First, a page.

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Well, Japan is such a varied place, it really depends where you are going to be for how long... etc. There are so many things/places to see/things to experience in Tokyo alone that could fill an entire 2 weeks of vacation. Give us some more info and I'm sure us Japan freaks will be more than happy to fill you in...
Here are some starters:
Asakusa/Senso-ji at dusk (a must experience imho)
akasaka (eating $$$)
Shinjuku (eating cheap/shopping)
Roppongi (getting drunk/laid)
Pontocho/Gion (eating/drinking - best if you speak some Japanese)
Gion (culture fake/real geisha roulette)
Golden Pavilion (mobbed at all times, but beautiful)
Higashiyama (temples everywhere... philosphers path stroll)
Imperial Palace park/ Nijo
Shimabara (dissapearing (dissapeared?) history)
One of my favorite places in my Japan travels was Ohara... about a 45 minute bus ride north of Kyoto... fairly rural and les spopulated than most places you are likely to visit... also have a nice temple and grounds there.
Himeji: must see.
Miyajima: must see. (feed the deer)
Nara: must see. (feed the deer)
Nikko: creepy shrines and spas.
When I went to Tokyo everywhere we went was for artistic reference or inspiration. I'm a sucker for the museums and such anyway.
The Edo-Tokyo Museum is enormous and contains tiny recreation models of old Edo, as well as life-size exhibits (buildings, palaquins, parade floats, a bridge).
The Ghibli Museum is NOT to be missed, even if you aren't an animation buff. The crazy-awesome architecture aside, the place is jam-packed with original animation concepts, sketches and cels...just pinned to the wall. You also get to see one of their exclusive, rotating short films and they have traveling exhibitions from other studios. When I was there, it was Wallace&Gromit/Ardman Bros stuff; the one before that was Pixar. It is so popular that you have to buy timed tickets weeks in advance (through your travel agent, or online in JPN if you're staying that long) and you cannot be late or they won't let you in.
The Meiji and Asakusa shrines were amazing. Meiji has the bonus of being in the middle of Harajuku (the nearby station & bridge are packed with people in fantastic costume). Asakusa has a massive market and great street food.
Ueno Park has a market, great up-close Zoo and the National Museum.
Nakano has good shopping. Ginza is a phenomenol area to stay in, and though the shopping is super, radical expensive, you should not miss the 8-story Art Store (I can't remember the name, but it's logo is a red paperclip). I went back to that place multiple times and made off with some amazing supplies.
Akihabara is the place to go if you want nerdy toys or comic books. I personally had to buy 2 new suitcases in JPN to take back all the art books and comics I picked up.
I know you're going to want to go to Tokyo Tower but I have to say it was pretty blah. Definately don't pay to go up to the extra level...the wait is forever and you get out of the elevator only to step into the line to get back in to go down (it's really not that much different from level one anyway).
Also, keep in mind that Mondays are the Japanese "day-off" and most things are closed. Do a little research to see what things are open on Mon so that you don't waste those days.
Thanks mate i am pretty sure i will become a japan freak a soon as i get there =), yea sorry about being so vague i guess i am just starting too get really excited about this holiday i have had it booked for like 8 months now and its suddenly nearly time to go.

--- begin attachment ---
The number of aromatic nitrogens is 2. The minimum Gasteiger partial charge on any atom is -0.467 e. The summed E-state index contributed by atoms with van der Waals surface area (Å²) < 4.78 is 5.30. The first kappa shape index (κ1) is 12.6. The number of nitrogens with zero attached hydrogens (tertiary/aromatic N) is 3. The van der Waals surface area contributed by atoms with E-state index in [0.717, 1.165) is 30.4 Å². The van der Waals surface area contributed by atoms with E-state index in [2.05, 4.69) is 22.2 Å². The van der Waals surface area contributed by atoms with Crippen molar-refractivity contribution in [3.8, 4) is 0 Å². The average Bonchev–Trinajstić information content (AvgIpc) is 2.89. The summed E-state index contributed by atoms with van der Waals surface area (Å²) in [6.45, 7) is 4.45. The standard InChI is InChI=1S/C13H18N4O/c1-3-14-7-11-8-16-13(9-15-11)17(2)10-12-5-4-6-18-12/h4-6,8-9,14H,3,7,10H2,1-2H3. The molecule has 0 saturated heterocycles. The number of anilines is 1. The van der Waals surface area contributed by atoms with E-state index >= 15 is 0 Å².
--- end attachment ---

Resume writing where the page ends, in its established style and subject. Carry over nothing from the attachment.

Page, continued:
I will be staying in an apartment in Roppongi (Tokyo) for 2 weeks then a week in Kobe and a week in Fukuoka and a final night back in Tokyo and i will have a full train pass the whole time, so i will be able to go pretty much anywhere except far up north and across to some of the islands.
I have been browsing the net and have a general idea of what to expect and some places to check out but was just interested if anyone had some personal favorites especially art/visual related that are a must see. I have also been learning Japanese but i am really bad when they start to speaking really fast, hopefully i can pick a fair bit up while i am over there. I bet the girlfriend will drag me to one of the Onsen's and i will make a fool of myself.
This is going to sound completely insane, but try to hit up at least once McDonald's, Wendy's, Pizza Hut and whatever other American chains you come by. They will have burgers in flavor combinations that are limited strictly to Japan, so you can easily pick up a teriyaki burger or a pineapple corn pizza and see what it's like. Hell, it's fun just to walk in and see what's different --you'd think fast food restaurants would all be the same, but they're not.
Also, be sure to try some local ramen shops. Best fast food EVER.
As for actual places....Akihabara is the place to go if you want tech toys for insane amounts of money that you can't really get anywhere else (yet); just bear in mind the difference in voltage if you bring anything back. And don't bother going to Harajuku --it's really not the happening place it was back in the 80s/90s, although the cosplay shops do occasionally have some interesting items.
Of course, I must insist: Visit both Tokyo Disney AND DisneySea, if you can afford the tickets and the time. The Little Mermaid Lagoon section of DisneySea has the loveliest amount of detail built into everything. And there are a ton of rides there they don't have anywhere else in the world. (Plus, a definitely different cultural mindset. The Little Mermaid stage show I saw was an amazing collection of well-shaped lanterns, but the plot took a wild veer from the Disney version: after Sebastian sings that things are better under the water, Ariel agrees to listen to her elder and decides not to venture up top.)